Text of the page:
“In our nearly hour-long conversation today we focused exclusively on the economic relationship and that is appropriate given the challenges we face today,” said the Australian Prime Minister Kevin Rudd in an interview after the G20 summit, when he was asked whether he raised the issue of China’s submarine program with the Chinese President Hu Jintao. The reporter was referring to what Rudd said earlier this year about the danger of a regional arms race.
In this climate, as the world is sliding fast into the abyss of a long depression, Australia is not the only nation willing to put aside human rights and regional security concerns in order to foster closer economic ties with China. Britain has gone a step further. According to New York Times:
On Oct. 29, a day before Tibetan envoys arrived in China for the eighth round of talks, the British government announced that it was dropping its formal recognition of Tibet’s suzerainty relationship with China, a status that indicates real autonomy. The recognition dated back 94 years. Tibet advocates said the move by Britain, the only foreign power that had continued to recognize such a relationship, undermined the bargaining position of the Dalai Lama’s envoys and emboldened the Chinese government to reaffirm a hard-line position.
All this has contributed to a growing sense of desperation among Tibetan exiles, and it could result in more support for groups like the Tibetan Youth Congress, which believes in pushing for independence.
This is a big mistake indeed. The world is going to pay a hefty price for the coming onslaught against innocent lives, as the world’s most powerful oppressive regime assumes licence to carry out yet another mass murder of its national minorities. We are witnessing the mutation of a human rights issue into one that will seriously threaten regional security.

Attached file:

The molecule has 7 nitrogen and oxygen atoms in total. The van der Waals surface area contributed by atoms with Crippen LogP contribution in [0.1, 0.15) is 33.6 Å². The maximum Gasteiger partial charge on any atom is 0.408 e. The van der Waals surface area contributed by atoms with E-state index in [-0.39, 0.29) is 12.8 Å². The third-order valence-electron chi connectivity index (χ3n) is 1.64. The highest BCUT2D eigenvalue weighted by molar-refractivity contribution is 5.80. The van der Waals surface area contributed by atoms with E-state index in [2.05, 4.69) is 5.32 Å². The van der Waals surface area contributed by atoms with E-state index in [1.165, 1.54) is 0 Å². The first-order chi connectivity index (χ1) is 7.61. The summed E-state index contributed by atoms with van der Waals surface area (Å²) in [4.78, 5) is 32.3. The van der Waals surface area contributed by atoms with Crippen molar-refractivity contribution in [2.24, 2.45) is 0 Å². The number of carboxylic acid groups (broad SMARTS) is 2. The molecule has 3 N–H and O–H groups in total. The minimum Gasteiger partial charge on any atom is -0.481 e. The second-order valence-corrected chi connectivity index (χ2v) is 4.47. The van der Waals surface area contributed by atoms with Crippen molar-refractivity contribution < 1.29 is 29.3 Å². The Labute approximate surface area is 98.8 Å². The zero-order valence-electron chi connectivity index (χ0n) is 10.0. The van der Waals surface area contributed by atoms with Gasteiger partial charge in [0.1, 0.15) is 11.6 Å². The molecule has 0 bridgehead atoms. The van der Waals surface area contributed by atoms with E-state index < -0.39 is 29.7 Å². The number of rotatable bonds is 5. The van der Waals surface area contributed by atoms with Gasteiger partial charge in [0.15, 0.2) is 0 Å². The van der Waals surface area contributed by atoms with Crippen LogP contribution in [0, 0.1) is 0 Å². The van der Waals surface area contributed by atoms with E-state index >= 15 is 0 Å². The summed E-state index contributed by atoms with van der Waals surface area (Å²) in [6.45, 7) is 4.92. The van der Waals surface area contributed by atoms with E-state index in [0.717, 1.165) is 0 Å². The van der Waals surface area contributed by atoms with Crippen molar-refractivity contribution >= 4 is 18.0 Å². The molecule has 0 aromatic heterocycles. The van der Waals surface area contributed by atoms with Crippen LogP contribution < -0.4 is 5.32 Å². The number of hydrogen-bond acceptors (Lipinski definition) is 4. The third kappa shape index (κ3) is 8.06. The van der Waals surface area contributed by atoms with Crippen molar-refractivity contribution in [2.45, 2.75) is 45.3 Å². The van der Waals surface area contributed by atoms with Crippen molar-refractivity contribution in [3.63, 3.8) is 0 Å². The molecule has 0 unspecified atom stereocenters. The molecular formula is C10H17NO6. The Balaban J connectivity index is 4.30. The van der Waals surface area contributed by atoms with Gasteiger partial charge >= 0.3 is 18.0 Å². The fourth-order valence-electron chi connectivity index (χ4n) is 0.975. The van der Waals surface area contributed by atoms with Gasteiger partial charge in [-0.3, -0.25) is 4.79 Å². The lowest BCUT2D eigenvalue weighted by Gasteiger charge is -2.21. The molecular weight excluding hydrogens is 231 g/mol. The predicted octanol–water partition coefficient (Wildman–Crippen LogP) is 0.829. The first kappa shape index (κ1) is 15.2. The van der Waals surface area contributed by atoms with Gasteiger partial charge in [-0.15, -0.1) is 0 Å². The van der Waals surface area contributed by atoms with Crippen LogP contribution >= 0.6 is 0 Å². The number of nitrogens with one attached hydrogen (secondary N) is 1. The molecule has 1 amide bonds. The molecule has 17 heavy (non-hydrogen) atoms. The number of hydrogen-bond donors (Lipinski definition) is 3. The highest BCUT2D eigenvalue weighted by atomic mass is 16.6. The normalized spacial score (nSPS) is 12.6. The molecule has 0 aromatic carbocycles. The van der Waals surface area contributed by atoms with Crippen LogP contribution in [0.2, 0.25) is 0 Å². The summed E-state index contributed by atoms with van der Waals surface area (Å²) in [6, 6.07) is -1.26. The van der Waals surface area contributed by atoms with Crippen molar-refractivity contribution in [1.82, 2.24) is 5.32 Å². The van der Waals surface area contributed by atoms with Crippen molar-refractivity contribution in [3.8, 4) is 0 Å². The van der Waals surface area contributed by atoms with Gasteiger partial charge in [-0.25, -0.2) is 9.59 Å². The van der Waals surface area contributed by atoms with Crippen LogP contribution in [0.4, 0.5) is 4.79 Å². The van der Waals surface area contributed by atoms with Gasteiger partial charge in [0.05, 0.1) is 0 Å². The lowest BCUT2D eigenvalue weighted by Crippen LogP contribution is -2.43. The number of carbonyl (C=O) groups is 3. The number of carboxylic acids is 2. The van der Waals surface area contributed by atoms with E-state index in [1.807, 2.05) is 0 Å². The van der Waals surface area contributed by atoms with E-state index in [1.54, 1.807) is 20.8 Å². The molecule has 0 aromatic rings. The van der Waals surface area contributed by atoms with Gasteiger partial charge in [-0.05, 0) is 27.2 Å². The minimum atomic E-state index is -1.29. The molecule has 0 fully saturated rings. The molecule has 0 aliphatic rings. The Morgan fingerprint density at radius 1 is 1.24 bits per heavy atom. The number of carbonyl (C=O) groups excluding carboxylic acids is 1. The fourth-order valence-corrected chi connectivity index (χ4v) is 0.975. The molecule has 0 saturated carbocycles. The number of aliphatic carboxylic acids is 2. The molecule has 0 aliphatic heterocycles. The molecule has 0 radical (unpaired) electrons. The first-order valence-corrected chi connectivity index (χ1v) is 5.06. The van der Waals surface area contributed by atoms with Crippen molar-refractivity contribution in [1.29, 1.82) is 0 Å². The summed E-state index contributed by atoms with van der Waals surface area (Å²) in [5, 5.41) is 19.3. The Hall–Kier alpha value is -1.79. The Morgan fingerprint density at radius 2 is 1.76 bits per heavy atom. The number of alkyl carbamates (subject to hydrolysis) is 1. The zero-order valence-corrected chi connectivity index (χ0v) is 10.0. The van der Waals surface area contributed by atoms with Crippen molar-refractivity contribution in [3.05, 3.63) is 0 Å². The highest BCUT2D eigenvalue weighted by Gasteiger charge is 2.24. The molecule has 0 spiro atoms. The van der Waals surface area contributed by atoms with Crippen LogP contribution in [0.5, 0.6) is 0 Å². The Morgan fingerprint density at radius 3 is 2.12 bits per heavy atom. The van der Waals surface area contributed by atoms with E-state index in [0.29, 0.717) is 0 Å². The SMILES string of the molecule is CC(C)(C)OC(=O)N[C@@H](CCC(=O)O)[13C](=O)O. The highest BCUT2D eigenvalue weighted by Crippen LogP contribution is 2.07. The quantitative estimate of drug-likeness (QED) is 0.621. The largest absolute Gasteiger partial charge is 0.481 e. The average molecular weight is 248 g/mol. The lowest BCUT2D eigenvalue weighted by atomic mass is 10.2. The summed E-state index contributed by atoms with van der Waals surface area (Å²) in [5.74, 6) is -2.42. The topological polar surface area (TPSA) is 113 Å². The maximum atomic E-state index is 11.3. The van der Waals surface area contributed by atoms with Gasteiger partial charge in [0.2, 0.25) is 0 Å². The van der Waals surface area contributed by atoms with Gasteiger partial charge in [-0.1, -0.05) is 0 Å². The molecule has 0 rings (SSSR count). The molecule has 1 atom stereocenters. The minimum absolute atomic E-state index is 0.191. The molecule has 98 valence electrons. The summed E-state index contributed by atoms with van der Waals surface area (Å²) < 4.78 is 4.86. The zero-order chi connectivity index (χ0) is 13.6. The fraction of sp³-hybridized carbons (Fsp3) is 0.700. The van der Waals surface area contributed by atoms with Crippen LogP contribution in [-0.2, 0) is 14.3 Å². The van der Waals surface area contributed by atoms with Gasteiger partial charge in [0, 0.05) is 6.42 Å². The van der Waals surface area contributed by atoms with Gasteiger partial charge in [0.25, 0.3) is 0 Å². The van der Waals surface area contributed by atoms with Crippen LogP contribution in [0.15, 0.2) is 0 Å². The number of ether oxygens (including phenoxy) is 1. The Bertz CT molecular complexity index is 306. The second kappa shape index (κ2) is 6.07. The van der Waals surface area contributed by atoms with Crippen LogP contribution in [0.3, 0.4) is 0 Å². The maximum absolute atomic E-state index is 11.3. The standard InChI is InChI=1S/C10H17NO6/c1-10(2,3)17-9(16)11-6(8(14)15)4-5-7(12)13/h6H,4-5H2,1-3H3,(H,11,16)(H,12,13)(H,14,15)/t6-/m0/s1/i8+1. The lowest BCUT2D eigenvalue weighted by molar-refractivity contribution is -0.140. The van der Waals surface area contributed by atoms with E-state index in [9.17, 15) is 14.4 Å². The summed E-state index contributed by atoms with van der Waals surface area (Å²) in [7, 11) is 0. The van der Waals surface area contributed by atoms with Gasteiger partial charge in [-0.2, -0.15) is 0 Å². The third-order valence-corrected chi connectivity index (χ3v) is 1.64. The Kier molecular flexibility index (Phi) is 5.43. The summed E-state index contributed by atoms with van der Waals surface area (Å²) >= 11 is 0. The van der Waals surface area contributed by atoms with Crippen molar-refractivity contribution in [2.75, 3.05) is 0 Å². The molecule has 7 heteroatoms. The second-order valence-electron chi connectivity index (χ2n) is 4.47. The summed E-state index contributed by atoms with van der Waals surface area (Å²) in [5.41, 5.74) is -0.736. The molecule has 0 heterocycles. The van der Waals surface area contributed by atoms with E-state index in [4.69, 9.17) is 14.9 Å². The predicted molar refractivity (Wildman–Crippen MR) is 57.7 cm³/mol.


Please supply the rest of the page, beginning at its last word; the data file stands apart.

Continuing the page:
I am referring you to Just Recently’s Beautiful Blog for an article about the Tibetan exiles’ conference in Dharamsala.
The Christian Science Monitor publishes an article today about Woeser, a Tibetan writer and blogger in Beijing. As someone who “occupies a rare space in China”, Woeser has always been truthful in the way she expresses the resentment Tibetans feel at the Chinese government’s effort to control their homeland and religion. As the CSM report says:
Despite the risk, Woeser says telling the story is key. Chinese-Tibetan relations are so hostile because the government has successfully portrayed Tibetans as backward and evil, she says. Indeed, few Han Chinese show any tolerance for her perspective.
The recent withdrawal of international support for the Tibetan’s struggle for autonomy is likely going to put people like Woeser in great danger:
Yet her intense gaze and confidence belie her delicate position in China. Supporters can only guess why the government hasn’t acted to silence her yet; many fear they soon will.
China’s Olympic spotlight, under which the state hoped to avoid ugly incidents, may have given her a reprieve so far, says Professor Sperling.
But the authorities keep an eye on her. During the March violence in Tibet, they put her under house arrest. In a visit to Lhasa during the Summer Games, she was detained by police for a day. During last month’s Asia-Europe summit in Beijing, she was put under house arrest for a week.